In a new report from MIT Tech Review titled “How Tweets Translate into Votes,” the intellectual powerhouse makes some fairly profound claims.
The agency states, “The role of Twitter in politics has never been more prominent. President Obama, sometimes called the first social-media president, clearly outperformed his rivals in terms of popularity and output. President Trump also uses Twitter, albeit more controversially, to drive debate, air grievances, and set policy.”
The report continues, “Clearly, social media plays a major role in political discourse. Many politicians send hundreds or thousands of messages during election campaigns and invest considerable resources into their social-media presence. And that raises an interesting question. Does this effort translate into votes?”
“Social media use makes a genuinely important difference to electoral campaigns.” https://t.co/ss7JUF4PmH
— MIT Tech Review (@techreview) October 28, 2017
With the prominence of social media in politics and given its vast reach and persuasive potential, how valuable is twitter and other social media to political elections? How much pull does this technological Goliath really harness?
According to a study published out of Cornell University Library representing out of the UK, “The term for change in Twitter use is positive and statistically significant. Those who used Twitter more also improved their vote share outcome.”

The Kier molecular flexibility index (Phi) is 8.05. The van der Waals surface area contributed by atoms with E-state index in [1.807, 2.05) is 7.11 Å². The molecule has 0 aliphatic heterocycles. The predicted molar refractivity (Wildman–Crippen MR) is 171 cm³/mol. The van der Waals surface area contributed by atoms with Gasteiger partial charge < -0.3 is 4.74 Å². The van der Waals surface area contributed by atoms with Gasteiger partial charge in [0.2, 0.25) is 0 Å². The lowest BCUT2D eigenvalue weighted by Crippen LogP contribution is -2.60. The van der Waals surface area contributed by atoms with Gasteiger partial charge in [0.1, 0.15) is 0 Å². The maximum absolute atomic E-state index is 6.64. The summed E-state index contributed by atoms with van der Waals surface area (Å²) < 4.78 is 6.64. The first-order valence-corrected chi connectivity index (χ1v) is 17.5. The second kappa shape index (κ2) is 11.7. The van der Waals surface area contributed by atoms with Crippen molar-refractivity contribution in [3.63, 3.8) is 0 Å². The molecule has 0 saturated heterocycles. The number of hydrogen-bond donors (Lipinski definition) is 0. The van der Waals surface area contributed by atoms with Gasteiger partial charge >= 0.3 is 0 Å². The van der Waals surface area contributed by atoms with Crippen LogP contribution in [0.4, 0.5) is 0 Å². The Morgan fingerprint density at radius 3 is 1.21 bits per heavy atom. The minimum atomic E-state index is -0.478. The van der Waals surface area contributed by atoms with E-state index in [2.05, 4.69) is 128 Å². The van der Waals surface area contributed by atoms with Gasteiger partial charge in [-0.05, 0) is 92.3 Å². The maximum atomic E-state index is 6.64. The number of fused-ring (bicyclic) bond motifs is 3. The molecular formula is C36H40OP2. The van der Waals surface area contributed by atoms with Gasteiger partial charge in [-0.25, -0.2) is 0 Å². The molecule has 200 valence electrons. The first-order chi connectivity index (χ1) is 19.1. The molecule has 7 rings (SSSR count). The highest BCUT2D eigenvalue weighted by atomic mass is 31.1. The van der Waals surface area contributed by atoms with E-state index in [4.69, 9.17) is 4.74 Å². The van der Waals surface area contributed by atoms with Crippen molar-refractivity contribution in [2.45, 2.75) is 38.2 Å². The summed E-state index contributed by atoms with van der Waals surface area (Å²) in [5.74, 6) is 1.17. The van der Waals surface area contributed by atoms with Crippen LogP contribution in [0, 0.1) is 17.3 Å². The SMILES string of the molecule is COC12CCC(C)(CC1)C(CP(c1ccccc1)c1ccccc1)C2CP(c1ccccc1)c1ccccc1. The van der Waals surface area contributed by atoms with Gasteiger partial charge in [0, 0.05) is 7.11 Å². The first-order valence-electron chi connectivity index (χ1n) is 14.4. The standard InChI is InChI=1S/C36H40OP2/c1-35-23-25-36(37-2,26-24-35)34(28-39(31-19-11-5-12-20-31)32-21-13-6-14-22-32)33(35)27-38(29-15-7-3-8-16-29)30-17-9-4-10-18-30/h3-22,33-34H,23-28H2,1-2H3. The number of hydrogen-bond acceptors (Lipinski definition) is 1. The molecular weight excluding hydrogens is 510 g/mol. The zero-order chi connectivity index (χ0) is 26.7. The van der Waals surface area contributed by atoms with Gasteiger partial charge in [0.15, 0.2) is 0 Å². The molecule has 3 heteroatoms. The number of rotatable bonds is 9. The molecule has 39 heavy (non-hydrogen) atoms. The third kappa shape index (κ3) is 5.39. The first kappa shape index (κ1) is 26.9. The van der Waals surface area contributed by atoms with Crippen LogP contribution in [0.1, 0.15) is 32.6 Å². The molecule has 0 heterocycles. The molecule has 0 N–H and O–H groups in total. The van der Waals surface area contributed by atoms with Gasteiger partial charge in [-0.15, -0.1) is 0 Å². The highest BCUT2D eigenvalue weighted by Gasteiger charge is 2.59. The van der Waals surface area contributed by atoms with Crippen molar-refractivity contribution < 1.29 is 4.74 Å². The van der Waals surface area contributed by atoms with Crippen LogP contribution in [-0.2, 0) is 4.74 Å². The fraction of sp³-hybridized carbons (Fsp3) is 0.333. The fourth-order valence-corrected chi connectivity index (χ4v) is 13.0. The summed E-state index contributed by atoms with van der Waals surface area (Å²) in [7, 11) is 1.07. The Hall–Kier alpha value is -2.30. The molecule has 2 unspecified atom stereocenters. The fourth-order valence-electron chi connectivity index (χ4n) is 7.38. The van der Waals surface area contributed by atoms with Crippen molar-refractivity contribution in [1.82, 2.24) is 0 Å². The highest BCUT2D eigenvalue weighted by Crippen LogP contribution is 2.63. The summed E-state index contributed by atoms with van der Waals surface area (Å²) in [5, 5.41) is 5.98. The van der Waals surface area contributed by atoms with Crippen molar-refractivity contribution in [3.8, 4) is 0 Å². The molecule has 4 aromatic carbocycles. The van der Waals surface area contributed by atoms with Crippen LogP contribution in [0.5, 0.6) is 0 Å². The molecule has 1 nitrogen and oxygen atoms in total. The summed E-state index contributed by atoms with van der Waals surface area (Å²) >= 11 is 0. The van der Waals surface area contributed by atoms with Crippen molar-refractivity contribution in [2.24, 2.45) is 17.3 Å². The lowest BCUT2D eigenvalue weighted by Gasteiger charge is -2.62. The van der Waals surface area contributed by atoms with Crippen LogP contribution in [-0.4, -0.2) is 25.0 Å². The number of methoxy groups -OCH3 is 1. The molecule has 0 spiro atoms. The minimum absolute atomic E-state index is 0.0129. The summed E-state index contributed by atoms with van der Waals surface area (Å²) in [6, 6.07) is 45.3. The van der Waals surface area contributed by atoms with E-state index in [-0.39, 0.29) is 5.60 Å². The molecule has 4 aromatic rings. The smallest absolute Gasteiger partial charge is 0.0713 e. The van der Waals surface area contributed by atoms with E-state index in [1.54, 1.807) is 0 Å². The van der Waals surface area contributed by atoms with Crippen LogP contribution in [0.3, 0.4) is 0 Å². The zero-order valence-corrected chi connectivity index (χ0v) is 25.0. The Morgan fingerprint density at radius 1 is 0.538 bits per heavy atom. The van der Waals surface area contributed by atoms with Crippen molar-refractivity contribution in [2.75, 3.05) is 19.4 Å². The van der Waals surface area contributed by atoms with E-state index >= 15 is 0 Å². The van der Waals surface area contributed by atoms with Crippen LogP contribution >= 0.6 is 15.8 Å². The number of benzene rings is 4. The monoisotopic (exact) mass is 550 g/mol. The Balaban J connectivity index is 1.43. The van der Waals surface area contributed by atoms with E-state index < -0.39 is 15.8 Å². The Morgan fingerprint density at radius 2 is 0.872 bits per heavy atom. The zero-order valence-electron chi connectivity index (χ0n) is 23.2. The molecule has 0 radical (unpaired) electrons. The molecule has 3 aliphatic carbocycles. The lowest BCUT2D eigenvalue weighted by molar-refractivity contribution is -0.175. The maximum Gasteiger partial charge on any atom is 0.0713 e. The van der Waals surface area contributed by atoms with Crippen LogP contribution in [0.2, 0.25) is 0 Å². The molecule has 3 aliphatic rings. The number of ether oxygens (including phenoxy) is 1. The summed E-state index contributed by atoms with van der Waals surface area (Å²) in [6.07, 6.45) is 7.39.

The study continues, “The term for change in Twitter use is positive and statistically significant. Those who used Twitter more also improved their vote share outcome.” and “Overall the empirical evidence that Twitter media use does have a positive effect on votes is strong.”
MIT Tech Review adds, “In 2015, 87 percent of incumbent politicians had Twitter accounts, compared with only 73 percent of challengers.
In 2017, the difference was even bigger. In this case, 84 percent of incumbents had accounts, compared with only 58 percent of challengers.”
Mit also pointed out other figures from the study, “MPs that had a Twitter account typically had vote shares around 7- 9% higher than those who did not,” say Bright and co.
“MPs that had a Twitter account typically had vote shares around 7- 9% higher than those who did not,” say Bright and co.
And they calculate that politicians can claim an extra 1 percent share of the vote by increasing the number of tweets they send out by a factor of between 0.28 and 1.75.
That might look like a small increase, but in many districts it would have been decisive.
“Around 14% of the electoral competitions which form the basis of our study were won by a margin of less than 5 percentage points, and 4 percent of them were won by a margin of less than 1 percentage point.”
The entire study can be found here.
Knowing this information it is no wonder independent media outlets and prominent social media powerhouses like Mike Cernovich, receive so much backlash from the political establishment. They are starting to feel the pressure being put onto them from more and more outspoken voices in the newly resurging conservative political movement.
As the use of social media continues to grow I hypothesize that the overall political pull of the users over the establishment’s political aspirations will become so important it will eventually change the entire way that elections are held, across the entire planet.